Senator Claire McCaskill might want to change the subject of the midterms from ObamaCare, but the main Democratic PAC for House elections knows that their side can’t avoid it. Instead, they’re running ads in yet another tough district to claim that the Democratic incumbent is just as angry about the incompetence and failure as constituents are — without bothering to mention that the incumbent voted for it and continues to defend it. Meet Rep. Joe Garcia (D-FL) … ObamaCare-outraged Joe Garcia, that is:
This is the second such ad for the House Majority PAC, which declares its mission to be “holding Republicans accountable and helping Democrats win seats in the House.” Their first offered the same message on behalf of Ann Kirkpatrick of AZ-01, a district with a Cook rating of R+3. Garcia’s district, FL-26, has a Cook rating of R+4. That explains why the House Majority PAC wants to portray ObamaCare’s enablers as defenders against its onslaught.
Marc Caputo wonders why Democrats expect the impression of ObamaCare to improve while conducting this kind of PR campaign:
With friends like the Democratic House Majority PAC, does Obamacare need enemies?
The PAC is up with an ad defending Miami Rep. Joe Garcia, but it’s not attacking rivals like Republican Carlos Curbelo. Instead, it’s insulating him against claims he’s an Obamacare apologist is an object lesson in how Democrats look like they’re running scared from the Affordable Care Act. …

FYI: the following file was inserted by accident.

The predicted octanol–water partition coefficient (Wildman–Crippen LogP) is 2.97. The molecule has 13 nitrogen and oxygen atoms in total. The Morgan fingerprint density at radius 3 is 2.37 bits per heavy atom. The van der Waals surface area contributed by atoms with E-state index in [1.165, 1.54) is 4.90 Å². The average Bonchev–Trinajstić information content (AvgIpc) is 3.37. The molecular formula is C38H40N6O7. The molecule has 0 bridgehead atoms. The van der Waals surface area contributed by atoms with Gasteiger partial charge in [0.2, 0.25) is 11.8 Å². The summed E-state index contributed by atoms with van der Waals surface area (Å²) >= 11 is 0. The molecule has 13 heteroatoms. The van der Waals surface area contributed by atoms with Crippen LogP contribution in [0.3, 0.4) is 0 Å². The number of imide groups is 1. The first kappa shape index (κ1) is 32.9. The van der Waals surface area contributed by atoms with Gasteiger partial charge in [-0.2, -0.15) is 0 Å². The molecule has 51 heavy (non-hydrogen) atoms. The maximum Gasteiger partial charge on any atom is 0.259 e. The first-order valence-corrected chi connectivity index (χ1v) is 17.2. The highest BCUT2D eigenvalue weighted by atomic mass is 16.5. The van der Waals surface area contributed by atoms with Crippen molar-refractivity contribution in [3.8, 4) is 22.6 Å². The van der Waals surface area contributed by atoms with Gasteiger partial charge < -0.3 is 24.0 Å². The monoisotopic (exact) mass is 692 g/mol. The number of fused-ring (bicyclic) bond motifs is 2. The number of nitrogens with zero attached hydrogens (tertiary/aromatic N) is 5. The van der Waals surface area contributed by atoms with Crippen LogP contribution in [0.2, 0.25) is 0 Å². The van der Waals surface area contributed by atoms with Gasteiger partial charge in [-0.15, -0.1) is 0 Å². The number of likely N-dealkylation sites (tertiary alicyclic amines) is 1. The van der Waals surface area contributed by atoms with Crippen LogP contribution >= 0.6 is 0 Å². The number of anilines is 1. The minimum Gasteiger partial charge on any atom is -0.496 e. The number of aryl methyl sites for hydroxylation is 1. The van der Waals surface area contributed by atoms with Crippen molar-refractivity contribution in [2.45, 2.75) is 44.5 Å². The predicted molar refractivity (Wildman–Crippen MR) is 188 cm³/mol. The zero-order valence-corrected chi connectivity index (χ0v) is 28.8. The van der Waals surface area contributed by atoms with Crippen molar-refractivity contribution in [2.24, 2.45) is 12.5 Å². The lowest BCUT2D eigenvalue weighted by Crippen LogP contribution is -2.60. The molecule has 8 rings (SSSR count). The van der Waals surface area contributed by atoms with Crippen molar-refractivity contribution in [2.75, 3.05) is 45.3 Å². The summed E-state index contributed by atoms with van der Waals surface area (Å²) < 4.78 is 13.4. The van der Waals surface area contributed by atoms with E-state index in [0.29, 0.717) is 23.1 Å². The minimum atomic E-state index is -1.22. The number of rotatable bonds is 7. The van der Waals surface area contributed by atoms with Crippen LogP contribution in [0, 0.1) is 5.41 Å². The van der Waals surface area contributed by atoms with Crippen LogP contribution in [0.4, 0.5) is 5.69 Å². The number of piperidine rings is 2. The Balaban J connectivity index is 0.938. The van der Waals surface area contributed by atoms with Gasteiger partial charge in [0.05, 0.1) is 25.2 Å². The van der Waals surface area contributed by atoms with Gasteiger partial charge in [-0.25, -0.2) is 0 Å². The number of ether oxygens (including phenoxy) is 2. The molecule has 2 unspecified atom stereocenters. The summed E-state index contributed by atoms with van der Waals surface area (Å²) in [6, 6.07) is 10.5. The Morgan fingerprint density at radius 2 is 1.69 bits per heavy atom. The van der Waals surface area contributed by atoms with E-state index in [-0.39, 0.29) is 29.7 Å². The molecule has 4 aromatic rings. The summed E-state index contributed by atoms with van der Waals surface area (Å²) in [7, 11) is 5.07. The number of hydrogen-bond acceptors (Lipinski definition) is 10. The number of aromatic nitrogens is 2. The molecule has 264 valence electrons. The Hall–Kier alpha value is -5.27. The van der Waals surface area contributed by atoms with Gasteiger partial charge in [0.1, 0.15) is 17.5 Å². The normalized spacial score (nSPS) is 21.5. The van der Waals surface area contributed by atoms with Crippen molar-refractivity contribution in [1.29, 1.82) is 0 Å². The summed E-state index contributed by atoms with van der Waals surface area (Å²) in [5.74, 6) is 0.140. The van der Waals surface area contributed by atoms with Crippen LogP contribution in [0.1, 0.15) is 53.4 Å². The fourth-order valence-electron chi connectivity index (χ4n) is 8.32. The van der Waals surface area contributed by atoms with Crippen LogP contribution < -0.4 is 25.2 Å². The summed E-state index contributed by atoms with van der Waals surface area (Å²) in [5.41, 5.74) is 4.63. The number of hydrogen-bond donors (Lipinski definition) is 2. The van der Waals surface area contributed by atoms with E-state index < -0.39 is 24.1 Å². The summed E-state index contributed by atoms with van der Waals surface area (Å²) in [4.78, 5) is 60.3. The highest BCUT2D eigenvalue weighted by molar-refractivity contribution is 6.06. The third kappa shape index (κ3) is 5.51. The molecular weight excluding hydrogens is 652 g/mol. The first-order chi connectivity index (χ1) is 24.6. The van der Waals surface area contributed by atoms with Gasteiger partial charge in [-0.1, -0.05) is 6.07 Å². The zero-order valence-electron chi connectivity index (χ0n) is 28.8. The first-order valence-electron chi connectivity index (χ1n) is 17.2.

If the act’s defenders wonder why the public has a low opinion of the law, they might want to call House Majority PAC.
National Journal’s Beth Reinhard also notes the lack of defense of the party’s signature legislative “achievement” (scare quotes mine, not Reinhard’s):
So does the Democratic super PAC paying for the response, House Majority PAC, come back with a resounding defense of President Obama’s health care law, pointing to the 158,000 Floridians who have gained insurance?
Reinhard thinks that House Majority PAC is trying to align itself with the majority of voters who want ObamaCare fixed rather than repealed. But that means having to declare it broken — which is the point Republicans will be making as their central argument, and asking to hold those who imposed this broken system on Americans accountable. The checkmate argument will be this: “How can you trust the people who foisted this incompetent, unworkable system onto Americans with fixing it when they couldn’t even figure out how broken it was for more than three years?”
Good luck crafting an ad to deal with that.
Update: This may have been a weak attempt to respond to the Libre Initiative ad that went up last month: